Achilles Tendon Tear
What is an Achilles tendon tear?
An Achilles tendon tear—sometimes called a rupture—can be partial or complete. Partial tears may cause no symptoms. But complete tears cause pain and sudden loss of strength and movement. Middle-aged adults doing sports activities are more likely to get this kind of injury. Tears also happen in older adults.
What causes it?
An Achilles tendon tear is most often caused by a sudden, forceful motion that stresses the calf muscle. This can happen during an intense sports activity or even when you just run or jump. Middle-aged adults are more likely to get this kind of injury.
What are the symptoms?
Symptoms of an Achilles tendon tear may include a sudden, sharp pain. Most people feel or hear a pop. You may have swelling and bruising. You may not be able to point your foot down or stand on your toes. Some people with partial tears may not have any symptoms.
How is it diagnosed?
Most doctors diagnose an Achilles tendon problem by asking questions about your past health and checking the back of your leg for pain and swelling. If your symptoms are severe or don't improve with treatment, your doctor may want you to get an X-ray, an ultrasound, or an MRI.
How is an Achilles tendon tear treated?
Surgery may be used to treat a torn tendon. A cast, splint, brace, walking boot, or other device may also be used. These devices keep the lower leg and ankle from moving. Rehab follows both of these treatments. Exercise, in either physical therapy or a rehab program, can also be used.
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An Achilles tendon tear is most often caused by:
- Sudden, forceful motion that stresses the calf muscle.
This can happen during an intense sports activity. It can even happen during simple running or jumping. (This is more common in middle-aged adults.) A tear most often occurs in sports such as basketball, racquet sports (like tennis), soccer, and softball.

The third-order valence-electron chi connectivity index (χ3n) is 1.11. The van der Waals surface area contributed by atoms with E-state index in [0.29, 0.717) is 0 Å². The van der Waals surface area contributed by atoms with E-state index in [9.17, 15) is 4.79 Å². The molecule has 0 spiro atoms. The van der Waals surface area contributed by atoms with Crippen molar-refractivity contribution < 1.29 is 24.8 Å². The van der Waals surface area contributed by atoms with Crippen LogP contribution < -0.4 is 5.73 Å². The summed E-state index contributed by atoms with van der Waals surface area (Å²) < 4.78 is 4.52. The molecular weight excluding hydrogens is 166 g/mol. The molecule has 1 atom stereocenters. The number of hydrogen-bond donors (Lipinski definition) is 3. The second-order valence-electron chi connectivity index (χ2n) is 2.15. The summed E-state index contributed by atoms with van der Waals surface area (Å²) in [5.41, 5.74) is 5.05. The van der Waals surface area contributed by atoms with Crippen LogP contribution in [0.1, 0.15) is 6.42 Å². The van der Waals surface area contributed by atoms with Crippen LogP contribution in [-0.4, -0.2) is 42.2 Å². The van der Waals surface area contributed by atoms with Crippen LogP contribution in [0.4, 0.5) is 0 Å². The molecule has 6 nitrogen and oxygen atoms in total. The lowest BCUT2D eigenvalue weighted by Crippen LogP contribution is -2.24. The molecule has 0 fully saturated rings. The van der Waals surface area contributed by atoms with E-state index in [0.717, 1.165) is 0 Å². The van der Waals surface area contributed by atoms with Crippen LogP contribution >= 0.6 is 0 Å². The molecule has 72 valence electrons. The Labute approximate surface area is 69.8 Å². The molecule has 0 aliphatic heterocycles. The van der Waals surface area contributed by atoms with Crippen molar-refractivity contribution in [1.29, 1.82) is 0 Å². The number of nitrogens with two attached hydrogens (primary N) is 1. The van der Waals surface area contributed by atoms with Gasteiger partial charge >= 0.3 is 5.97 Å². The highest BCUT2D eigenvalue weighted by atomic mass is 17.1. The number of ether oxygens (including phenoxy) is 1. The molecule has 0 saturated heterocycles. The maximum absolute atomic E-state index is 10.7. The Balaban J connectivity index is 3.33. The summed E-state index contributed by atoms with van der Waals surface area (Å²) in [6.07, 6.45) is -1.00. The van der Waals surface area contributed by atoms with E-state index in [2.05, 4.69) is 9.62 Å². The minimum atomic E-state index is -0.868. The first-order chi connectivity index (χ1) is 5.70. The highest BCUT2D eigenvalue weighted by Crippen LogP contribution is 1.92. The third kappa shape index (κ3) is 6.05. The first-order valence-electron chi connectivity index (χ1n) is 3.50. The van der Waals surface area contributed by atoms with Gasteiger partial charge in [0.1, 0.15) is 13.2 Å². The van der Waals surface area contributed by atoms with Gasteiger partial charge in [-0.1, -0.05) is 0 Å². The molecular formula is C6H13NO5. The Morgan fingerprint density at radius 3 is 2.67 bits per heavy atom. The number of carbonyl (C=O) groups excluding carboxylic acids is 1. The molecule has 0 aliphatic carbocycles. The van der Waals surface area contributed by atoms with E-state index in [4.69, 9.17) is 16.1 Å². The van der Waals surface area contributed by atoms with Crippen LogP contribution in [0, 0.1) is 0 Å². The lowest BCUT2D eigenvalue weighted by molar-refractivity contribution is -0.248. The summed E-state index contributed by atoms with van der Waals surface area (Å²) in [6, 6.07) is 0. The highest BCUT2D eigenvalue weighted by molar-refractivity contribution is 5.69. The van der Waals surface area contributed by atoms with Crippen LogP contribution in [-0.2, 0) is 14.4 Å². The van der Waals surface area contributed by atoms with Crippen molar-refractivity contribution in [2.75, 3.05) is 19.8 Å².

- Overstretching the tendon.
You may overstretch your tendon and cause a tear during any activity when the tendon is already damaged. The damage could be caused by Achilles tendinopathy. Or it could be caused by another condition.
What Increases Your Risk
Things that increase your risk for an Achilles tendon tear include:
- Sports and physical activity.
Overuse and repeated movements can weaken the tendon. Playing sports and doing activities at work and at home can raise your risk.
- Sports training errors.
- Suddenly changing your training program.
- Changing your ground surfaces or increasing your distance too quickly.
- Running uphill more often than before.
Most Achilles tears occur in people older than 30.
People who are very heavy have a greater risk.
- Being male.
Men are more likely than women to have an Achilles tendon injury.
Wearing shoes that don't support your feet or cushion your heel can increase your risk.
- Certain diseases or injuries.
- A past Achilles tendon injury, osteoarthritis, gout, or rheumatoid arthritis are risk factors.
- Some medicines.
- Corticosteroid injections in the Achilles tendon can weaken it.
- Long-term use of quinolone antibiotics may make a tear more likely.
Symptoms of an Achilles tendon tear may include:
- A sudden, sharp pain that feels like a direct hit to the Achilles tendon. There may be a pop when the tear occurs. This may be followed by swelling and bruising.
- Heel pain. (It may be severe.)
- Not being able to go on tiptoe with the hurt leg.